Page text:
My fiancee and I decided that it would be easier for us to use the electric skillet to make the beef stew because the skillet has a really nice lid to use for the dumpling part. To begin making the stew we add some oil to the skillet and turn on the heat to medium-high. Sear all the beef pieces in batches if necessary, remove from skillet to a plate to rest. Once the beef has been removed add a little bit more oil and toss in the chopped onion and reduce to medium-low heat. stir the onions to prevent from sticking to the skillet until onion are softened. Once softened, add in flour and stir until combined. Pour in the chicken stock and stir to combine the flour and onion. Then add in the seared beef and its accumulated juices, salt and black pepper and return the heat to medium-high. The stew will need to be stirred occasionally until chicken stock has thickened and is bubbling. Reduce heat to low and allow to simmer for one hour. After one hour has passed add the chopped carrots, celery, and potatoes into the skillet. Allow to simmer for one hour stirring occasionally. After one hour has passed give the stew a good mix before adding in the dumplings. Remove the dumpling dough from the fridge and begin pinching off 1 inch dough balls into the stew. It is important that your hands are a little wet otherwise the dough will stick to your fingers instead of fall into the stew. Cover with a lid and let the dumplings steam for 30 minutes.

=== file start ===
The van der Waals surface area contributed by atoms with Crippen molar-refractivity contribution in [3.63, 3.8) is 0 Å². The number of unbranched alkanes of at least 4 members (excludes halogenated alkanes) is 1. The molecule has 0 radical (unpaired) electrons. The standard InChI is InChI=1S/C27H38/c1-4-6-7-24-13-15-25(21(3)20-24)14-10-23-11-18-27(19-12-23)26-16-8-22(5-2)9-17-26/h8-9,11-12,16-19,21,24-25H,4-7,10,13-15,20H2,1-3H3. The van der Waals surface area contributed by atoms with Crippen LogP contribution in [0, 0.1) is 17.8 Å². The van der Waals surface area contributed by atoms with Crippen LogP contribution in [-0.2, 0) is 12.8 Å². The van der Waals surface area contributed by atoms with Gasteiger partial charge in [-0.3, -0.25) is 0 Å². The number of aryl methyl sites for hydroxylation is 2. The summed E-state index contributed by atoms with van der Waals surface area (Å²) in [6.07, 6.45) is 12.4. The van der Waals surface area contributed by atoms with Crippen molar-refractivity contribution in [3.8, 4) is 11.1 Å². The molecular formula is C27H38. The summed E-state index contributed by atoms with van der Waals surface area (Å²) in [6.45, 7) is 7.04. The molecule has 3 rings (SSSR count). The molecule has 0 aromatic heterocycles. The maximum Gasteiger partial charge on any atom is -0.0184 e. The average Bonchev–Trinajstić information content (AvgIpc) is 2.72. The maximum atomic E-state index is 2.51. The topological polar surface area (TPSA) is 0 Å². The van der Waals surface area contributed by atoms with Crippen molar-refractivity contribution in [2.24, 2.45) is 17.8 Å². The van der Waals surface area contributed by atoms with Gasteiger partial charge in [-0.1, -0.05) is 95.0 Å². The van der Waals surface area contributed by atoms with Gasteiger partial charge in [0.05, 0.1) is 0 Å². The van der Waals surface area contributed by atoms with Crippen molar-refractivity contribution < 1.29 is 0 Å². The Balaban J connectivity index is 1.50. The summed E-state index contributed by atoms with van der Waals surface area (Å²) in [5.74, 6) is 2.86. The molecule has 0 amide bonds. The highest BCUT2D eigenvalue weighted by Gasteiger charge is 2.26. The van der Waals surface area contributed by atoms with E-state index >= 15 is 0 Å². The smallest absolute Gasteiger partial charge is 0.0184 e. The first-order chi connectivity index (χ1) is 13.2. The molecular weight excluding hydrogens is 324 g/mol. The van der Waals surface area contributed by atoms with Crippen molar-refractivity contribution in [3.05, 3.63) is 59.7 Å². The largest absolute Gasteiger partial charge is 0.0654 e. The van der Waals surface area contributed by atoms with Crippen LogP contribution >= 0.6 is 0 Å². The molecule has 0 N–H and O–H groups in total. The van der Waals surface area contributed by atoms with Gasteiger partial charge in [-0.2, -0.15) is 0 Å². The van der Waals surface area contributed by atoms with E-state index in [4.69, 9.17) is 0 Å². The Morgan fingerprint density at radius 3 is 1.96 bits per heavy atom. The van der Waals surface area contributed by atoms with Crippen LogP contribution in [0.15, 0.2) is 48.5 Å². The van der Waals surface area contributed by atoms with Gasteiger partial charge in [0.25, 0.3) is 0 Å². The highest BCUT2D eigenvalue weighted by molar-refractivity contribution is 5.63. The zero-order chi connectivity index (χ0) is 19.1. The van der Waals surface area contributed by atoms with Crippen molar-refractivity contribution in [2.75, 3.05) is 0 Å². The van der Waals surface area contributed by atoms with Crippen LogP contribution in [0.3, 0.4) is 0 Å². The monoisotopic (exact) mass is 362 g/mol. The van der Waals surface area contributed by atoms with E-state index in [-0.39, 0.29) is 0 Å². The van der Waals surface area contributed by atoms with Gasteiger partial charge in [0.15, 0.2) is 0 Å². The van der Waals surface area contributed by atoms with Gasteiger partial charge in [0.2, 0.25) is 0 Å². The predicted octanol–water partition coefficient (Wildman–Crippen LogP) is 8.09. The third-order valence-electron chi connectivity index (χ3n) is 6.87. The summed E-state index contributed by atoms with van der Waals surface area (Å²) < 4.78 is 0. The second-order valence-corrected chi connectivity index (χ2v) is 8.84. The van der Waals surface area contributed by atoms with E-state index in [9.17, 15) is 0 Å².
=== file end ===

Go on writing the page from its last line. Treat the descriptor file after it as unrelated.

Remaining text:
Dishing up and serving our meal is definitely the best part of this delicious meal. There was no leftovers.
- Tart Crust
- 1 1/4 Cup All-Purpose Flour
- 1/4 Cup Granulated Sugar
- 1/4 teaspoon Salt
- 1 stick cold butter, cut in small pieces
- 1 large egg yolk
- 2 tablespoons Heavy Cream